Eric Miller, from Glasgow, is part of the legal team representing three centenarians who were just young children when marauding white mobs killed hundreds of African Americans in the southern city of Tulsa and left thousands more homeless.
Aided and abetted by authorities, the gangs descended on the community of Greenwood, a prosperous African-American enclave known as ‘Black Wall Street’, before embarking on what Miller and his fellow lawyers described as “one o the worst acts of domestic terrorism in US history since slavery”.
The mobs shot black residents indiscriminately and burnt more than 1,200 homes to the ground, along with schools, churches, businesses, and a hospital. Those who survived were rounded up at gunpoint and placed in internment camps.
Now, more than a century after the 1921 Tulsa race massacre, a judge has ruled that a case brought by the only known living survivors - Lessie Benningfield Randle, 107, Viola Fletcher, 108, and 101 year-old Hughes Van Ellis - can proceed to what is known as discovery, a crucial pre-trial stage in US legal proceedings.
It will allow Miller, a professor of law at Loyola Law School in Los Angeles, and other members of the legal team to gather evidence and information to support their case, and, they hope, deliver justice for those who suffered.
The city of Tulsa and other authorities had attempted to dismiss the survivors’ claims that the massacre qualified as a public nuisance under Oklahoma law, but Caroline Wall, a judge at Oklahoma district court, ruled that the three survivors should be allowed to sue, stating that "a private person may maintain an action for a public nuisance if it is especially injurious to himself, but not otherwise".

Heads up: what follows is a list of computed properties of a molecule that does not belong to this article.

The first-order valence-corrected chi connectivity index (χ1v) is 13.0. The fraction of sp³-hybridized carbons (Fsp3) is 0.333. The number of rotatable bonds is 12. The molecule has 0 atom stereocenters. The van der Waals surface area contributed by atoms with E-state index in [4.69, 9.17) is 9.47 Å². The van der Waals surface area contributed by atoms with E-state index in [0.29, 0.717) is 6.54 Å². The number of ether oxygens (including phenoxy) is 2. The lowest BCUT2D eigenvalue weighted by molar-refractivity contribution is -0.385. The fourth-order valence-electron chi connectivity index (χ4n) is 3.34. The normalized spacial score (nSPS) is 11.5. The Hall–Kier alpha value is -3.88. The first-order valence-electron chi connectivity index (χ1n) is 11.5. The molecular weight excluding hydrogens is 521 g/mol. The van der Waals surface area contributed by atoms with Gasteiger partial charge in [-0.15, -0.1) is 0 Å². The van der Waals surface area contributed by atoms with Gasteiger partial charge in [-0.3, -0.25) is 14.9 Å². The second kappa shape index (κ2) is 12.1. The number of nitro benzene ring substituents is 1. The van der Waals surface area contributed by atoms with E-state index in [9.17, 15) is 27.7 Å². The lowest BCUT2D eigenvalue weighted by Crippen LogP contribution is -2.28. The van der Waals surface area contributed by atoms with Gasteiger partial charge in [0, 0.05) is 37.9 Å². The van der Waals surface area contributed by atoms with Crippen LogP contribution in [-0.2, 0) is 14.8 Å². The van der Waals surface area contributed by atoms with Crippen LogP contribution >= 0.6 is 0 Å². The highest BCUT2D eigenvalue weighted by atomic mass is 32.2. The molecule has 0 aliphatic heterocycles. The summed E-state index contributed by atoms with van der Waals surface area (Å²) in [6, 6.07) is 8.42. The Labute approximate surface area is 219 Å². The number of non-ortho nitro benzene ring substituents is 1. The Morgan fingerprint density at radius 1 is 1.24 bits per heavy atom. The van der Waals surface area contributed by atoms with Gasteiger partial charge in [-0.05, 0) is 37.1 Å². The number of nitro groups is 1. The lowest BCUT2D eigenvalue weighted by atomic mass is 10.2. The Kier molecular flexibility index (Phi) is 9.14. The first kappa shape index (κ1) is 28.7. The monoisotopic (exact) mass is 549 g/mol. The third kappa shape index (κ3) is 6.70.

Miller, who read law at the University of Edinburgh before heading to Harvard, said the court order was a landmark moment.
“This case is essentially 101 years old and even though we filed the public nuisance case just three years ago, for over 101 years, the survivors of the Tulsa race massacre have tried to move forward in court against the city, the county, and the sheriff,” he explained.
“This order is the first time that a survivor - in fact, three survivors - have managed to move to the merit stage of holding the city, the county, and the sheriff accountable for the massacre.
“That is significant progress over anything that’s happened over the last 101 years, and I’m just very pleased and proud to be part of a process that has got us this far - finally, to be able to be heard on the merits.”
The survivors’ lawyers had argued that the massacre also led to ongoing damages and inequalities felt to this day in Tulsa. While the judge dismissed those arguments, Miller urged people to put pressure on authorities in Tulsa to make amends.
“The city of Tulsa is engaged in fundraising exercises, and I think it behoves us all to demand that those funds are dispersed to the people of Tulsa, Greenwood, and the diaspora,” he added.